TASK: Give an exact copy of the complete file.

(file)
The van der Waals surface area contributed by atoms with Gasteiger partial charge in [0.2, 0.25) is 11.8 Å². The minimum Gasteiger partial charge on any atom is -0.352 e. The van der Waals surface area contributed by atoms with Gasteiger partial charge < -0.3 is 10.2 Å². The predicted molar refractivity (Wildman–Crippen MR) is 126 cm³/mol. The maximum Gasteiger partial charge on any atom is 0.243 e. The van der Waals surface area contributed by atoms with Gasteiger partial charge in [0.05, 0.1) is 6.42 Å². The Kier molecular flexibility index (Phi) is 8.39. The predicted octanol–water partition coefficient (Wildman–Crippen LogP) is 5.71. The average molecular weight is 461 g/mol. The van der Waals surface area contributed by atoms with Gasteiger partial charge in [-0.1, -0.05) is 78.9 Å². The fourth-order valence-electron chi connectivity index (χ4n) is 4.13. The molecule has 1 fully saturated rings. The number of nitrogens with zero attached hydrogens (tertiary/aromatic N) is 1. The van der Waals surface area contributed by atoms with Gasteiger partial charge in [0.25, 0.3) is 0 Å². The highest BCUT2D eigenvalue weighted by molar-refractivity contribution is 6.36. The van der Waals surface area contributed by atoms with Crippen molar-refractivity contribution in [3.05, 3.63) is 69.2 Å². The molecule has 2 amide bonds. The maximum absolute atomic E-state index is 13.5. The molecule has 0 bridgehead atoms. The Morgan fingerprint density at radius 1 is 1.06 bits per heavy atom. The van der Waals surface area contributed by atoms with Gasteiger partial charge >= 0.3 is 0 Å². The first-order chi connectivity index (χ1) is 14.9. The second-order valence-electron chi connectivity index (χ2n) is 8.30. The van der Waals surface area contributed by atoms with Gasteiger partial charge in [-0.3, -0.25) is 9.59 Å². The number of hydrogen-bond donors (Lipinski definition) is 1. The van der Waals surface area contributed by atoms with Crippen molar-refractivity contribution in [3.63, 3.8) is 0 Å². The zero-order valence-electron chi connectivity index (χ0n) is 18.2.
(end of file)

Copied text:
The van der Waals surface area contributed by atoms with Gasteiger partial charge in [0.2, 0.25) is 11.8 Å². The minimum Gasteiger partial charge on any atom is -0.352 e. The van der Waals surface area contributed by atoms with Gasteiger partial charge < -0.3 is 10.2 Å². The predicted molar refractivity (Wildman–Crippen MR) is 126 cm³/mol. The maximum Gasteiger partial charge on any atom is 0.243 e. The van der Waals surface area contributed by atoms with Gasteiger partial charge in [0.05, 0.1) is 6.42 Å². The Kier molecular flexibility index (Phi) is 8.39. The predicted octanol–water partition coefficient (Wildman–Crippen LogP) is 5.71. The average molecular weight is 461 g/mol. The van der Waals surface area contributed by atoms with Gasteiger partial charge in [-0.1, -0.05) is 78.9 Å². The fourth-order valence-electron chi connectivity index (χ4n) is 4.13. The molecule has 1 fully saturated rings. The number of nitrogens with zero attached hydrogens (tertiary/aromatic N) is 1. The van der Waals surface area contributed by atoms with Gasteiger partial charge in [0.25, 0.3) is 0 Å². The highest BCUT2D eigenvalue weighted by molar-refractivity contribution is 6.36. The van der Waals surface area contributed by atoms with Crippen molar-refractivity contribution in [3.05, 3.63) is 69.2 Å². The molecule has 2 amide bonds. The maximum absolute atomic E-state index is 13.5. The molecule has 0 bridgehead atoms. The Morgan fingerprint density at radius 1 is 1.06 bits per heavy atom. The van der Waals surface area contributed by atoms with Gasteiger partial charge >= 0.3 is 0 Å². The first-order chi connectivity index (χ1) is 14.9. The second-order valence-electron chi connectivity index (χ2n) is 8.30. The van der Waals surface area contributed by atoms with Gasteiger partial charge in [-0.3, -0.25) is 9.59 Å². The number of hydrogen-bond donors (Lipinski definition) is 1. The van der Waals surface area contributed by atoms with Crippen molar-refractivity contribution in [3.63, 3.8) is 0 Å². The zero-order valence-electron chi connectivity index (χ0n) is 18.2.